- SPIN (notes: need to use an on-campus computer or remote desktop log-in to have institutional subscription access recognized; click below the text box to “edit filters,” especially “Applicant Type,” to limit to only most relevant results)
- NIH-hosted lists of organizations that fund predoctoral students and postdocs doing biomedical research
Database search tips: (A) The databases have some content overlap, so any one can be a good starting point. However, many opportunities are not cross-referenced across all databases; checking all of them is best for the most thorough search. (B) Think broadly—use many different search terms reflecting your research, interdisciplinary connections, your identity, a travel location, the type of funding you seek, etc. (C) Keep records of your searches to avoid misplacing information about an opportunity that may be useful later.
Grant and fellowship writing is a distinct writing genre that has many key differences from scholarly writing for a course, your thesis committee, or an academic journal. Our Fellowships Communities pages provide expanded information about some of the fellowships for which UI graduate students most frequently apply (NSF GRFP, Mellon/ACLS, AAUW, Ford, NSF DDRIG, NIH), and generalizable advice is below.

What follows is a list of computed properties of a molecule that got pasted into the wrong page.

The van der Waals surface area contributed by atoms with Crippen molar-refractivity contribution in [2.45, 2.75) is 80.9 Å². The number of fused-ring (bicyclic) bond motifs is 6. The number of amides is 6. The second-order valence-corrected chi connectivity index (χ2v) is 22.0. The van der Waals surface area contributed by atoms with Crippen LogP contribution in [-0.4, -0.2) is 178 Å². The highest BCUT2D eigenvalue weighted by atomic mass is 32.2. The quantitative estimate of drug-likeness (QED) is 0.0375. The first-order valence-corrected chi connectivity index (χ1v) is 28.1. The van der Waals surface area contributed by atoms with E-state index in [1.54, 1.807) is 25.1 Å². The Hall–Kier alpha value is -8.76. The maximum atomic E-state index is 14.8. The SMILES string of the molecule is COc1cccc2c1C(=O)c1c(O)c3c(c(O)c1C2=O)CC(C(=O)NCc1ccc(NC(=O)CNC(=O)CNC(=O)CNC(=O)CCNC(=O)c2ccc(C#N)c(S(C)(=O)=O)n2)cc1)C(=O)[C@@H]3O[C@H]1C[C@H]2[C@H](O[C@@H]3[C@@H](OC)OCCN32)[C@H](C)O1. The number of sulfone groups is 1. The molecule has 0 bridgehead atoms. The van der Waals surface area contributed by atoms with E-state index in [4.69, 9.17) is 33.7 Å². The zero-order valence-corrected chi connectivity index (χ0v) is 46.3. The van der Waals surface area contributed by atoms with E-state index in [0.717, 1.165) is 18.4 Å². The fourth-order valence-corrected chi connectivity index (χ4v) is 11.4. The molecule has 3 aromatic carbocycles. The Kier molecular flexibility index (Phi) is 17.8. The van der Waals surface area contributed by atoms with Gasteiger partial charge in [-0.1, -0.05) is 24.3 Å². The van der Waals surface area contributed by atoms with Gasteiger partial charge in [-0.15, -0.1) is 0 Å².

Know your audience. Remember, your audience will be reading about you and your project for the first time while also reading many other people’s applications (likely when busy and/or tired). They will not have spent months or years thinking about your topic, and the level of background they have in your field may vary.
- Use the same section headings and section order listed on the website, follow all directions, and be organized. Make the document as easy to read as possible for your reviewers so they can focus on your content, not be distracted trying to find key information.